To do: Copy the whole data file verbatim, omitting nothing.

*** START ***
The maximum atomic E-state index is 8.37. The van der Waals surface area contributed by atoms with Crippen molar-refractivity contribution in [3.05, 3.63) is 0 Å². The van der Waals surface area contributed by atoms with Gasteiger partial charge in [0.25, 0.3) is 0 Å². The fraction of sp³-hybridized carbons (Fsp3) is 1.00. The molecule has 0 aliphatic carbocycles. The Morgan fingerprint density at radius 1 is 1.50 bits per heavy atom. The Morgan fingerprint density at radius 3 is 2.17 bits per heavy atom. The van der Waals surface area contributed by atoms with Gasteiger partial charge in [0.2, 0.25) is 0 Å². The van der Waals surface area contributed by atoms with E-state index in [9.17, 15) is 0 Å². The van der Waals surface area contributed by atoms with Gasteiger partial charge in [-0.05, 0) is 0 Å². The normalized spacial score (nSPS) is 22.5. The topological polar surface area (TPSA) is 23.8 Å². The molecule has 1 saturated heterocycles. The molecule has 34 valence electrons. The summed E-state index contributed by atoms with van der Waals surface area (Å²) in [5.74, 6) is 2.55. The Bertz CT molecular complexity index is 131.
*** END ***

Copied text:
The maximum atomic E-state index is 8.37. The van der Waals surface area contributed by atoms with Crippen molar-refractivity contribution in [3.05, 3.63) is 0 Å². The van der Waals surface area contributed by atoms with Gasteiger partial charge in [0.25, 0.3) is 0 Å². The fraction of sp³-hybridized carbons (Fsp3) is 1.00. The molecule has 0 aliphatic carbocycles. The Morgan fingerprint density at radius 1 is 1.50 bits per heavy atom. The Morgan fingerprint density at radius 3 is 2.17 bits per heavy atom. The van der Waals surface area contributed by atoms with Gasteiger partial charge in [0.2, 0.25) is 0 Å². The van der Waals surface area contributed by atoms with E-state index in [9.17, 15) is 0 Å². The van der Waals surface area contributed by atoms with Gasteiger partial charge in [-0.05, 0) is 0 Å². The normalized spacial score (nSPS) is 22.5. The topological polar surface area (TPSA) is 23.8 Å². The molecule has 1 saturated heterocycles. The molecule has 34 valence electrons. The summed E-state index contributed by atoms with van der Waals surface area (Å²) in [5.74, 6) is 2.55. The Bertz CT molecular complexity index is 131.